Nel's New Day

December 16, 2018

‘War on Christmas’ Continues

Filed under: Religion — trp2011 @ 7:34 PM
Tags: , , , , , ,

The “War on Christmas” rolls on with Dictator Donald Trump (DDT) a major perpetrator. He may be telling people “Merry Christmas,” but he cancelled the annual Christmas White House media event, inviting only “nice” commentators “nice”—especially Fox—to other White House holiday parties. Those are the ones who continue to shout “War on Christmas.”

Last year DDT and Melania had a gathering but made a brief appearance and didn’t pose for photographs. The guest list also avoided the inclusion of many black and LGBTQ reporters. Even Bill Clinton was willing to have his picture taken with journalists days after he was impeached. DDT’s relationship with the media has become increasingly frayed during the past year, especially after he pulled Jim Acosta’s press credentials and told the world that his business with Saudi Arabia was more important the torture and dismemberment of Jamal Khashoggi, a U.S. journalist for the Washington Post.

In their passion about the “war on Christmas,” conservatives forgot to notify the importance of rejecting “Happy Holidays” to its own religious right group Heritage Foundation. Although that political organization has typically used the winter holidays as a wedge against inclusiveness, this year’s gifts fail to represent their battle.

Conservatives—who don’t care about climate change killing polar bears—are up in arms against Starbucks for their sugar cookies decorated as polar bears. The major problem with their complaint is that the cookies disappeared eight years ago.

In Elkhorn (NE), Manchester Elementary principal Jennifer Sinclair banned a long list of Christmas traditions, including candy canes. She wrote, “Historically, the shape [of the candy cane] is a ‘J’ for Jesus. The red is for the blood of Christ, and the white is a symbol of his resurrection. This would also include different colored candy canes.” Her order has been reversed, and the principal is on administrative leave. Because of a high level of “concerns,” a police officer has been posted at the school.

Other signs of the GOP/DDT war on Christmas:

  • Gassing asylum seekers trying to legally come into the United States from Mexico.
  • Separating children from parents, especially with no intent to return them, and imprisoning them.
  • Killing civilians, including those in schools and hospitals, throughout the Middle East.
  • Refusing health care for low-income people after denying them a living wage.
  • Destroying the planet through ignoring renewable energy sources.
  • Depleting the world’s resources to make the wealthiest people wealthier.
  • Building white supremacy over minorities.
  • Insisting on war to build corporate profits.
  • Making dangerous decisions about the economy.
  • Putting unqualified conservative bigots on federal courts.
  • Removing women’s and voting rights.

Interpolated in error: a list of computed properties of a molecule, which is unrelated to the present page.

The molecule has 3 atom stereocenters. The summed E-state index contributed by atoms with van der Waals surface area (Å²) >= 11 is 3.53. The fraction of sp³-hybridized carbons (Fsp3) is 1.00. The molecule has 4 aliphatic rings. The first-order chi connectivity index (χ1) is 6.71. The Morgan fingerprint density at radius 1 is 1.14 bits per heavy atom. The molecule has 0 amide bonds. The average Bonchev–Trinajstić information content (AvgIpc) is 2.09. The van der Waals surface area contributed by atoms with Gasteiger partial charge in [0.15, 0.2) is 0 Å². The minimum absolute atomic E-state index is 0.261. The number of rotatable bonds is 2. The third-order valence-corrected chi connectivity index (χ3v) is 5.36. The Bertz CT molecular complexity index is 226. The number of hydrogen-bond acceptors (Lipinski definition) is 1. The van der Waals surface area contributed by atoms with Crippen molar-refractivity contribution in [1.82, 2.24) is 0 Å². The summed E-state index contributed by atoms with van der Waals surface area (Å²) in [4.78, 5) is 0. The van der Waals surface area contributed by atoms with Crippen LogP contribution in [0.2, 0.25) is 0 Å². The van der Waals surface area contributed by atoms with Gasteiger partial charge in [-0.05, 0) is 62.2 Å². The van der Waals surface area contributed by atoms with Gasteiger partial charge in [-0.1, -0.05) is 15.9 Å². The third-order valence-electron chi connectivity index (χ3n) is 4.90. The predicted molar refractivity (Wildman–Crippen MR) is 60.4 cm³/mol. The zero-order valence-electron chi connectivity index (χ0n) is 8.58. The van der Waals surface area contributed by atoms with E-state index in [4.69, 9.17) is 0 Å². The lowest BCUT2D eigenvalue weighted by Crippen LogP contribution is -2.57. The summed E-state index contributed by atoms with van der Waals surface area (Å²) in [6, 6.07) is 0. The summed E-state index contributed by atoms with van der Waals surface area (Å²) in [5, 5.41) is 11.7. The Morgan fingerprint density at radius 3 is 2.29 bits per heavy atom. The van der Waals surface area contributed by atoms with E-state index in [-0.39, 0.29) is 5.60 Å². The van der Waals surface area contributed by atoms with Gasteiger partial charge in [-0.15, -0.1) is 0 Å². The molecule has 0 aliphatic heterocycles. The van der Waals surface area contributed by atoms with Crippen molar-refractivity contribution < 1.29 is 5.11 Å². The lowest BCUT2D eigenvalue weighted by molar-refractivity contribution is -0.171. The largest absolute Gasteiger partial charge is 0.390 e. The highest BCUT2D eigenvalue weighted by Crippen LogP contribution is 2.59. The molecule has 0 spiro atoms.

• Rigging elections and winning them by fraud to achieve the above.

The Vatican is also having a problem this Christmas season. Pope Francis has removed two cardinals from the Council, his international advice body, for alleged sexual abuse. Cardinal Pell, still the Vatican treasurer, will be on trial on sexual abuse charges in Australia, and Chile’s Francisco Javier Errazuriz has been accused of covering up child abuse while Archbishop of Santiago. Cardinal Laurent Monsengwo Pasinya, 79, also resigned from the Council leaving only six in the group. There are no plans to immediately the empty seats.

DDT’s firm Christian evangelical beliefs did not extend to reciting the Apostles’ Creed at the funeral of George H.W. Bush. He and Melania stood in stone silence while three former presidents—Barack Obama, Bill Clinton, and Jimmy Carter—participated in the service with their wives.

Over a month after the midterm elections, the Democrats still have no intention to “slaughter” tens of thousands of Christians, as Christian broadcaster and conspiracy theorist Rick Wiles warned if the Dems win. He pronounced that “they hate God. These people are against God. Every nation that has been taken over by Marxist-communists, they immediately kill the pastors. They immediately kill Christians. They immediately burn the churches.” He’s also maintained that MSNBC anchor Rachel Maddow, an out lesbian, will lead a coup against DDT.

“Be prepared for a mob—a leftist mob—to tear down the gates, the fence at the White House and to go into the White House and to drag him out with his family and decapitate them on the lawn of the White House.”

Matt Shea, a Republican state representative in Washington, wants to kill all people he identifies as non-believers. In his “Biblical Basis for War,” he follows “Dominionism,” also advocated by Ted Cruz’s father, that describes God as a “warrior” and demands that his holy war “kill all males” who do not submit to the document’s rules. Spokane County Sheriff Ozzie Knezovich, who gave the material to the FBI, described Shea’s document as “a ‘how to’ manual consistent with the ideology and operating philosophy of the Christian Identity/Aryan Nations movement and the Redoubt movement of the 1990s.” Shea won his sixth term in 2018 with 58 percent of the vote.

Conservative pastor E.W. Jackson maintains that he isn’t Islamaphobic, he is horrified that two Muslim women may be able to wear their hijabs on the floor of the U.S. House starting in January 2019. “The floor of Congress is now going to look like an Islamic republic,” Jackson said. “We are a Judeo-Christian country. We are a nation rooted and grounded in Christianity and that’s that.”